Red & Green Thoughts
We all have thoughts running through our heads every day. Sometimes those thoughts can be helpful and encouraging and other times they can be unhelpful and harmful. Children may only be young, but just like us they have a constant stream of thoughts running through their heads.
To help young children understand the difference between helpful and unhelpful thoughts Dr Paula Barrett uses the terms ‘green’ (helpful) and ‘red’ (unhelpful) thoughts. A red thought is a negative thought that can increase children’s worries, anger, sadness and fear. Such as ‘I can’t do this’ or ‘Nobody likes me’. A green thought is a more helpful thought that can encourage a child and help them to feel more resilient. Such as ‘I can try my best’ or ‘I have friends and family who love me’.
There are a number of games to help children practice identifying and changing red thoughts:
Use red and green puppets. Read out examples of thoughts and get children to raise the green puppet if it is a green thought and the red puppet if it is a red thought.
Practice changing red thoughts to more helpful green thoughts. Tie a red balloon to a rubbish bin. Scrunch up pieces of paper. Get your child to say their red thought out loud and then throw a piece of paper into the bin. Once the ‘red thought’ is in the bin, think of a more helpful green thought to replace it. Continue until all red thoughts are gone. For older children they can actually write the red thought on the paper before throwing it away.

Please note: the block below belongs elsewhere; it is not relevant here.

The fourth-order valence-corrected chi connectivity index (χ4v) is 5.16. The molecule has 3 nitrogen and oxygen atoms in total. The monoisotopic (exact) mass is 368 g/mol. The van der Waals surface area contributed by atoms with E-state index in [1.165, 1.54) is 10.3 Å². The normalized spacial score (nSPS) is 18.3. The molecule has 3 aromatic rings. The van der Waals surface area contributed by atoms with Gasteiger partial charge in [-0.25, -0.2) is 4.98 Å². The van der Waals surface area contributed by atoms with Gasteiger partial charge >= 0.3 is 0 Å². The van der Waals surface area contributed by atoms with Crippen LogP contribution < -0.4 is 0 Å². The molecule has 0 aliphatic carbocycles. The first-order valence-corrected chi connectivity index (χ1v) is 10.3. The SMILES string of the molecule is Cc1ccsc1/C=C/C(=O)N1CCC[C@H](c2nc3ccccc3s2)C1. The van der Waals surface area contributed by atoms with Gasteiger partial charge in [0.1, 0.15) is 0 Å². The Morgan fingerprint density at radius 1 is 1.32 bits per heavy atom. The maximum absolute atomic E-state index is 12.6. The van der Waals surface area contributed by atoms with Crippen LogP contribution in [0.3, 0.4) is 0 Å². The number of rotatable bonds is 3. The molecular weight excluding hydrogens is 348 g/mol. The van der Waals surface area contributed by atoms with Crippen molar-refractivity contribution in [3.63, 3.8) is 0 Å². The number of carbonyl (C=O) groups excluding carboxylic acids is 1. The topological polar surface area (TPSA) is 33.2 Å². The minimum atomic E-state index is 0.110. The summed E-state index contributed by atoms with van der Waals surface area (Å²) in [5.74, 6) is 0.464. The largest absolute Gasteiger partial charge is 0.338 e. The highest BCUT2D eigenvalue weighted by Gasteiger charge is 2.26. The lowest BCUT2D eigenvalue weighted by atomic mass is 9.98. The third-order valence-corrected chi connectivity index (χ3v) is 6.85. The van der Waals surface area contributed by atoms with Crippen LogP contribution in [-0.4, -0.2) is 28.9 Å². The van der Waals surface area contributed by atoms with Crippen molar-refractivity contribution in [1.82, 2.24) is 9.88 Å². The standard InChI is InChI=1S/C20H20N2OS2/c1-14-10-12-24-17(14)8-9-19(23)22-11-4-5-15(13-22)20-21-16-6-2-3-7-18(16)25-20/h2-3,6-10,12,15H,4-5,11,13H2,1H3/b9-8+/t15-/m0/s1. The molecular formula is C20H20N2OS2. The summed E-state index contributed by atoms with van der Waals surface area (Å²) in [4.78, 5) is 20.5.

If a child is experiencing a lot of red thoughts that are making them worried, afraid, angry or scared you can use the bubble game. The child can say their red thought aloud and then blow a bubble. Tell the child that the bubble is their red thought floating away and then bursting. This is a great visual way to get rid of red thoughts.
Another way to help children with their red thoughts is to use dolls. Your child can whisper their red thoughts to the doll and then place the doll under their pillow when they sleep. Tell your child that as they are sleeping the doll will dream their red thoughts away.
Green thoughts can help children feel more confident and resilient throughout the day and can help them to make more thumbs up choices. We encourage families to practice changing red thoughts to green thoughts regularly. If your child needs more support they can learn more skills in Dr Paula Barrett’s FRIENDS Resilience Programs. For more information visit http://www.friendsresilience.org